Sunday, January 12, 2020 9:15 & 11:15am Phil Roudebush, Guest Speaker
The magi or wise men are regular figures in accounts of the nativity celebrations of Christmas and are an important part of the Christian tradition. Epiphany, which traditionally falls on January 6th, is a Christian feast day and western Christians commemorate the visit of the magi to the baby Jesus. Phil Roudebush will explore the magi story from biblical, historical and contemporary religious viewpoints with thoughts on how Unitarian Universalists might view these scholars and their message.
Sunday, January 5, 2020, 9:15 & 11:15am Rev. Mark Ward, Lead Minister
We begin the New year with a reflection with the first of our UU principles, which calls us to affirm and promote the inherent worth and dignity. How does this principles call us to live and grow? We will also be welcoming new member to our congregation.
Sunday, December 29, 2019 11:15am (SINGLE SERVICE)
Rev. Mark Ward, Lead Minister Our musical guest for our service on December 29 will be Musicke Antiqua,a 13-member recorder consort of musicians who perform in costume and offer historically informed live performances and educational programs designed to inspire appreciation of early music and support its study. Musicke Antiqua began as a recorder trio in Brevard, NC, in 2001, and now includes 13 members from several areas of Western North Carolina, including UUCA members Jim Manhart and Nanette Muzzy-Manhart.
The single service, will be coordinated by Lead Minister Rev. Mark Ward and Worship Associate Susan Andrew and will include stories, readings and a meditation.
Sunday, December 22, 2019 9:15 & 11:15am
Rev. Mark Ward, Lead Minister Charles Dickens and a Unitarian Christmas Charles Dickens imagining added much to the traditions of Christmas we now celebrate. But did you know that his encounter with Unitarianism may have done much to shape his thinking? Come hear the story.
Sunday, December 15, 2019 9:15 & 11:15am
Rev. Claudia Jimenez, Minister of Faith Development Reverence is a Choice It is by some accounts where religion begins, a moment where we are filled with wonder, where we make connections that carry us beyond ourselves and our heart throbs with joy. How do we help ourselves open to awe?
Sunday, December 8, 9:15am & 11:15am Rev. Mark Ward, Lead Minister
It is by some accounts where religion begins, a moment where we are filled with wonder, where we make connections that carry us beyond ourselves and our heart throbs with joy. How do we help ourselves open to awe?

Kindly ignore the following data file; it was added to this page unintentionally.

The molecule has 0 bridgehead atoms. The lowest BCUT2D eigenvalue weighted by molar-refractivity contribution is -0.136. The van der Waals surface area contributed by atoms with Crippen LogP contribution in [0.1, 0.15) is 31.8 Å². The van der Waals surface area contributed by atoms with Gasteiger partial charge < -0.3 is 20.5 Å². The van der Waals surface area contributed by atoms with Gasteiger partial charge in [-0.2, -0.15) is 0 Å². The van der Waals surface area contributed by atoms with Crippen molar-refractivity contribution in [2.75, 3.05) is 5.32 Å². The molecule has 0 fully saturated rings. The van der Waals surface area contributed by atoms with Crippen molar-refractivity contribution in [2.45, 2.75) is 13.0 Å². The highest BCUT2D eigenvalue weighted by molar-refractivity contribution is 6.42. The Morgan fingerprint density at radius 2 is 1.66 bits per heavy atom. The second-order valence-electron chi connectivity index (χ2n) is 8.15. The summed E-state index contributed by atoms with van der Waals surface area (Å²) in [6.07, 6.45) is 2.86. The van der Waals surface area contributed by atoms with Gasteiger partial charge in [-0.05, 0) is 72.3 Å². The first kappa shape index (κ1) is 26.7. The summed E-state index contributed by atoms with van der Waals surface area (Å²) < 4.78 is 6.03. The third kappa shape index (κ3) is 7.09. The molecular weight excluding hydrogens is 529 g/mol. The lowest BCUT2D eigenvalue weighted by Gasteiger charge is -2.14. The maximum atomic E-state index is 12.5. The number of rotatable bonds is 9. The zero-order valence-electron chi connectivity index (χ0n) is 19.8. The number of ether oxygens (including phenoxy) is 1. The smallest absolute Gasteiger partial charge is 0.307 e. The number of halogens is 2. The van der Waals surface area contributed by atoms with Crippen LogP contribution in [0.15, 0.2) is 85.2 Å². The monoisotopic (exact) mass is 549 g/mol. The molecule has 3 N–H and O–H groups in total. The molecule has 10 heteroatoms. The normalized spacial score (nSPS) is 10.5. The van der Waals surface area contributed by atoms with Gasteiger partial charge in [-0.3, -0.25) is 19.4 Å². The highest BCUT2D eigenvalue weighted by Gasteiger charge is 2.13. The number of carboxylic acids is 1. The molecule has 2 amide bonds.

Sunday, December 1, 2019 Rev. Iris Hardin
Dementia’s effects on memory impacts many of our lives and relationships in profound ways. Join us for worship on Sunday, December 1st, when we try to make meaning of the disease sometimes called “the long goodbye.”
Bio: Iris Hardin, MDiv, facilitates Advance Care Planning for the Mission Health System. Prior to relocating to Asheville in 2017 with her spouse Clyde, she worked in the Boston area as a Hospice and Palliative Care Chaplain and Bereavement Counselor.
Sunday, November 24, 2019 Rev. Mark Ward, Lead Minister
In a world where so much shouts for attention, today we turn to people’s stories of hope gathered by our UU Service Committee that aren’t as loud as some but just as worthy. We will be invited to welcome these folks and many more like them as Guests at Our Table this holiday season.<i>Click on title to continue</i>
Sunday, November 3, 2019 9:15 & 11:15am Rev. Claudia Jimenez, Minister of Faith Development
People around the world eat bread in all different shapes, sizes, colors and textures. Join us to explore stories some of you have shared about the mystery and beauty of breadmaking. What lessons can we learn by reflecting on this simple food which is part of many of our diets?
Sunday, October 27, 2019 9:15 & 11:15am Rev. Claudia Jimenez, Minister of Faith Development
Join us for our annual service to recall loved ones (human and otherwise) who are no longer with us. Please bring a picture or memento for our “All Souls Table” so we may all honor their memory.
Sunday, October 20, 9:15 & 11:15am Rev. Mark Ward, Lead Minister
We proclaim that everyone is welcome at UUCA, but messages we send can inadvertently lead people to question that claim. How do we make it clear who we feel belongs among us?<i> Click on title to continue.</i>
Sunday, October 6, 9:15 & 11:15am Rev. Claudia Jimenez, Minister of Faith Development
Forgiveness isn’t easy. It takes courage and vulnerability to forgive those who have hurt us. And yet the ability to do so can be transformative. Can we choose to cultivate love instead of hate in our hearts? Can we always forgive? Should we always forgive? Join us for an exploration of the complexities and possibilities of forgiveness.
To Forgive by Desmond Tutu
To forgive is not just to be altruistic. It is the best form of self-interest. It is also a process that does not exclude hatred and anger. These emotions are all part of being human. You should never hate yourself for hating others who do terrible things: the depth of your love is shown by the extent of your anger.
However, when I talk of forgiveness I mean the belief that you can come out the other side a better person. A better person than the one being consumed by anger and hatred. Remaining in that state locks you in a state of victimhood, making you almost dependent on the perpetrator.